Refugees Find Hope for Future in Central Florida

Naw handed her husband, Lum, a tissue as he shared memories from the years he spent trying to escape the hunger, imprisonment and violence of a war-torn country.

In the Gospel of Matthew (25:31) we hear about the importance of welcoming refugees, in this passage that is known as the Judgment of Nations. 

“When the Son of Man comes in his glory, and all the angels with him, he will sit upon his glorious throne and all the nations will be assembled before him. And he will separate them one from another, as a shepherd separates the sheep from the goats. He will place the sheep on his right and the goats on his left. Then the king will say to those on his right, ‘Come, you who are blessed by my Father. Inherit the kingdom prepared for you from the foundation of the world.  For I was hungry and you gave me food, I was thirsty and you gave me drink, a stranger and you welcomed me, naked and you clothed me, ill and you cared for me, in prison and you visited me.’”

Naw handed her husband, Lum, a tissue as he shared memories from the years he spent trying to escape the hunger, imprisonment and violence of a war-torn country. 

Born in neighboring villages, this Burmese refugee couple suffered the same injustices to their basic human rights before coming to the United States in January of this year. Welcomed by the Refugee & Resettlement Services program of Catholic Charities of Central Florida, Naw and Lum are beginning a new life in Orlando with their two young children.

For over thirty-five years Catholic Charities of Central Florida has assisted the Church in its role of ‘welcoming the stranger’ by helping over 14,000 individuals resettle in Central Florida.

Their resettlement process began when they fled their villages to Malaysia. The couple met shortly after registering as refugees with the United Nations. Once registered, each application is reviewed for potential relocation to a place where they are most likely to be successful in resettlement.

Florida has the largest refugee population in the U.S. with more than 27,000 resettling in the state annually. While the majority of Florida’s refugee clients come from Cuba, the state is home to refugees from 97 different countries.

In 2001, the United Nations established World Refugee Day that is celebrated on June 20 around the world. This day honors the courage of refugees determined to begin a new life for their families.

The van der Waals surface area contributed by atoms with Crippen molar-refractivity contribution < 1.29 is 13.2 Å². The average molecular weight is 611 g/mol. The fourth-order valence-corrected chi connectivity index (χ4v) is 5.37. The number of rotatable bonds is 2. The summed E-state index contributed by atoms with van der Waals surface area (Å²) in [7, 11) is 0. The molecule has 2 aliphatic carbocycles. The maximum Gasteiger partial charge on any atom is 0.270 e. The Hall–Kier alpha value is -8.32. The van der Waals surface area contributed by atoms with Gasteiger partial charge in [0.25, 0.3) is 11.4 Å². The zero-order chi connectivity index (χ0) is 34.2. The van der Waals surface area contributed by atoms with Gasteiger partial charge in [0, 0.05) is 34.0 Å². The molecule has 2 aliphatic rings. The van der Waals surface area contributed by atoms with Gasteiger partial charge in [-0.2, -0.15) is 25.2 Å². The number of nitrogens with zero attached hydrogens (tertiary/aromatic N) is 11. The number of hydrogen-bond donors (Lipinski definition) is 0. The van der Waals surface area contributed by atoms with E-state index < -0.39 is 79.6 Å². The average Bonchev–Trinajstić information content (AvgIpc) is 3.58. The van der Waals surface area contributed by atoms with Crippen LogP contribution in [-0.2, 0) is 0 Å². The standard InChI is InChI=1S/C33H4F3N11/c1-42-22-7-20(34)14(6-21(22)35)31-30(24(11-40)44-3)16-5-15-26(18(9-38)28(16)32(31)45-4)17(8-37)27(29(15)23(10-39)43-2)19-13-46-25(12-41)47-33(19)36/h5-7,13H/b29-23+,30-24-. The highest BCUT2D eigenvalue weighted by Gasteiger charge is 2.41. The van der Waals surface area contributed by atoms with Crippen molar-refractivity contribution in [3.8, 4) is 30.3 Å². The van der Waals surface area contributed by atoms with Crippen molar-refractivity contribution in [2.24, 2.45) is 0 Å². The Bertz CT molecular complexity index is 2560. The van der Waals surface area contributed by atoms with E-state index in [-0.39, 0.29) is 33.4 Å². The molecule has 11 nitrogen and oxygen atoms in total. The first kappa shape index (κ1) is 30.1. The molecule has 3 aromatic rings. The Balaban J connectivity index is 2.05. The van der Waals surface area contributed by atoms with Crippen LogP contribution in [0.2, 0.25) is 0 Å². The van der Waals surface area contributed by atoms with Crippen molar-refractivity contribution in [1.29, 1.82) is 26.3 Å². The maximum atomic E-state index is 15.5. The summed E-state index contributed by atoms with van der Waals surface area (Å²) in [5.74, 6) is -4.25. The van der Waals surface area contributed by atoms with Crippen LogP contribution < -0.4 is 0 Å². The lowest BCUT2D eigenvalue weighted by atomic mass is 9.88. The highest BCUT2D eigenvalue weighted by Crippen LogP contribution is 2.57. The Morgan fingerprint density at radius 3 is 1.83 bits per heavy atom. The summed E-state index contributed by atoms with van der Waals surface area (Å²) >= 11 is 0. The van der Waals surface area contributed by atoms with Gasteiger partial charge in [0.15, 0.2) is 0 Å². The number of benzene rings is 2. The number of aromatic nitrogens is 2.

“Here, I can ask for help,” said Naw as she smiled towards Nicole DeCarufel, her case manager.

“I’m so proud of this family,” commented DeCarufel. “The first year in America is usually the hardest because clients are adjusting to a completely new lifestyle and have to reconcile their cultural beliefs with ours, in addition to the stress of trying to learn a new language, a new place to get used to, and not having very much money to begin with.” 

Naw and Lum have created a foundation for their family’s future. Their case manager has helped them find an apartment, a job, daycare and food assistance services for their children and even a car that was donated to the program. “Lum passed his driver’s license test on his first try,” DeCarufel said. “That is almost unheard of for non-fluent English speakers.”

The couple has picked up words and phrases from listening and watching others speak English.

Lum described the work he used to do with boat engines in his village. “I want to be mechanic,” said Lum. “I want to prepare the engines.”

After English classes, Naw plans to study to be a nurse. “In the villages, the nurses help,” she said, explaining that nurses are greatly needed in the Burmese villages because they do not have doctors, clinics or hospitals. 

“I want to know more. I need more,” said Naw as she stretched her arms out wide to show just how much she wants to learn.

Naw said she has God to thank for opening the hearts of her parents to send her to school and provide what they could for her. 

“When we stay in the village, they send daughters to school only 3 or 4 years. Then they work in fields with family,” said Naw. “For me, I hope that my daughter, my son, not be like me. Not be like grandmother, grandfather.”

Through the support and compassion of Catholic Charities of Central Florida, the Church extends God’s love and charity to provide hope and opportunity to immigrants like Naw and Lum in our community. 

A Community Fair in celebration of World Refugee Day will be held on June 21 at Oak Ridge High School. Visit www.myflfamilies.com/service-programs/refugee-services for more information.